54 Burg and Shoup, The War in Bosnia–Herzegovina, pp. 307–59. The Sarajevo market bombing of 28 August 1995 remained shrouded in controversy: several authors surmise that the Bosnian Muslims may have engineered the shelling of their own ethnic kin, precisely to trigger an international intervention against Serb forces. See, for example, Beloff Nora, Yugoslavia: An Avoidable War (London: New European Publications, 1997), p. 112 ; and Parenti Michael, To Kill a Nation: the Attack on Yugoslavia (London: Verso, 2002), pp. 7576 . In 2007, however, the International Criminal Tribunal for the Former Yugoslavia (ICTY) concluded after examining all the evidence that Bosnian Serb units were almost certainly responsible for the market shelling, thus validating the initial assessment of UN ballistic experts. See ICTY, ‘PROSECUTOR v. DRAGOMIR MILOSEVIC’, Case No. IT-98–29/1-T, 12 December 2007, p. 241, para. 724, and pp. 220–41 more generally, available at: {http://www.icty.org/x/cases/dragomir_milosevic/tjug/en/071212.pdf} accessed 29 July 2016.

55 Bellamy Alex J., Kosovo and International Society (London: Palgrave, 2002), pp. 114116 . Some authors have questioned whether the killing of a few dozen ethnic Albanians in the village of Racak in early 1999, which provided a major impetus for intervention, should count as a ‘civilian massacre’, as it seems likely that several of the individuals killed on that occasion were rebel fighters. See, for example, Johnstone Diana, Fool’s Crusade: Yugoslavia, NATO and Western Delusions (London: Pluto, 2002), pp. 241243 ; Wolfgram Mark A., ‘Democracy and propaganda: NATO’s War in Kosovo’, European Journal of Communication, 23:2 (2008), pp. 153171 . However, the weight of the evidence subsequently assembled by independent international authorities suggests that at Racak, as well as more generally during the run-up to the Kosovo intervention, Serb security forces failed to adequately discriminate between rebel forces and innocent civilians, which, while often difficult, remains a key marker of legitimate counterinsurgency campaigns. ICTY, ‘PROSECUTOR v. MILAN MILUTINOVIĆ et al.’, Case No. IT-05–87-T, 26 February 2009, vol. 1, pp. 324–48, available at: {http://www.icty.org/x/cases/milutinovic/tjug/en/jud090226-e1of4.pdf} accessed 29 July 2016.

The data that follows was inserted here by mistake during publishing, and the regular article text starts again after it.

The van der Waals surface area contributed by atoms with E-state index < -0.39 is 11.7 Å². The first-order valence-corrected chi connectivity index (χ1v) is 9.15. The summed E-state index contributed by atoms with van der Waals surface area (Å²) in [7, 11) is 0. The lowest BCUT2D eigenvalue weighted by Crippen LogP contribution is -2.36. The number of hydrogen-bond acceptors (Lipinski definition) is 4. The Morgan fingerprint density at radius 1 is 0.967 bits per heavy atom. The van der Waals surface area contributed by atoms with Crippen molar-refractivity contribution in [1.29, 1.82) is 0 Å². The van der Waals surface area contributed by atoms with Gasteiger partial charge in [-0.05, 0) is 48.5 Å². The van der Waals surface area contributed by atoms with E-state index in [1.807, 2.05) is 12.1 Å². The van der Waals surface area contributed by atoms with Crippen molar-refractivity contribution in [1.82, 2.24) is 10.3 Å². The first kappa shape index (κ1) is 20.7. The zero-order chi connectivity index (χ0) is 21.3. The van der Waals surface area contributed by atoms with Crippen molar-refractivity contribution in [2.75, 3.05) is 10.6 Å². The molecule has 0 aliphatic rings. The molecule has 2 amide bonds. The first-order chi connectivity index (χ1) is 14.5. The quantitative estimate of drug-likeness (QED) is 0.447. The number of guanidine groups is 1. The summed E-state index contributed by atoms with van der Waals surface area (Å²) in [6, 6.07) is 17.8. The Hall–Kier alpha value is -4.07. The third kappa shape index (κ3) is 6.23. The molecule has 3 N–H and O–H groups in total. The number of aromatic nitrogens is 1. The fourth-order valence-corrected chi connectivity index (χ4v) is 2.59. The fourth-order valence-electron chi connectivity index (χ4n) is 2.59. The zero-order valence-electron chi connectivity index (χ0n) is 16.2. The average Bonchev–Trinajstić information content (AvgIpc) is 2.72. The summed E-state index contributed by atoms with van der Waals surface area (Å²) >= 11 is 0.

56 Halberstam David, War in a Time of Peace: Bush, Clinton, and the Generals (New York: Touchstone, 2001), pp. 196197 ; Recchia Stefano, Reassuring the Reluctant Warriors: U.S. Civil-Military Relations and Multilateral Intervention (Ithaca, NY: Cornell University Press, 2015), pp. 116118 .

57 Albright Madeleine, Madam Secretary (New York: Miramax, 2003), p. 177 . As early as April 1993, the NGO Helsinki Watch (precursor to Human Rights Watch) reported that ‘Bosnian Muslim and Croatian troops have forced the displacement of Serbs in southwestern and central Bosnia’ and ‘Muslim forces have summarily executed civilians and disarmed combatants in Eastern Bosnia’. See Watch Helsinki, War Crimes in Bosnia-Hercegovina, Volume II (New York, 1993), pp. 12 , 14.

58 Albright Madeleine, ‘Options for Bosnia’, memorandum for the National Security Adviser (14 April 1993), available at: {http://clinton.presidentiallibraries.us/items/show/12326} accessed 29 July 2016.

59 Recchia, Reassuring the Reluctant Warriors, pp. 159–61. See also Daalder Ivo and O’Hanlon Michael, Winning Ugly: NATO’s War to Save Kosovo (Washington, DC: Brookings Institution Press, 2000), p. 30 .

60 Clinton writes that he ‘didn’t want to divide the NATO alliance by unilaterally bombing Serb military positions’. See Clinton , My Life (New York: Knopf, 2004), p. 513 . See also Recchia, Reluctant Warriors, pp. 120–38 (on Bosnia) and pp. 162–77 (on Kosovo).

61 Kirkpatrick David and Fahim Kareem, ‘Qaddafi warns of assault on Benghazi as U.N. vote nears’, New York Times (17 March 2011).

62 Kuperman Alan J., ‘A model humanitarian intervention? Reassessing NATO’s Libya campaign’, International Security, 38:1 (2011), p. 110 .

63 Kirkpatrick and Fahim, ‘Qaddafi warns of assault on Benghazi’.

64 Riddell Kelly and Shapiro Jeffrey Scott, ‘Hillary Clinton’s “WMD” moment: U.S. intelligence saw false narrative in Libya’, Washington Times (29 January 2015).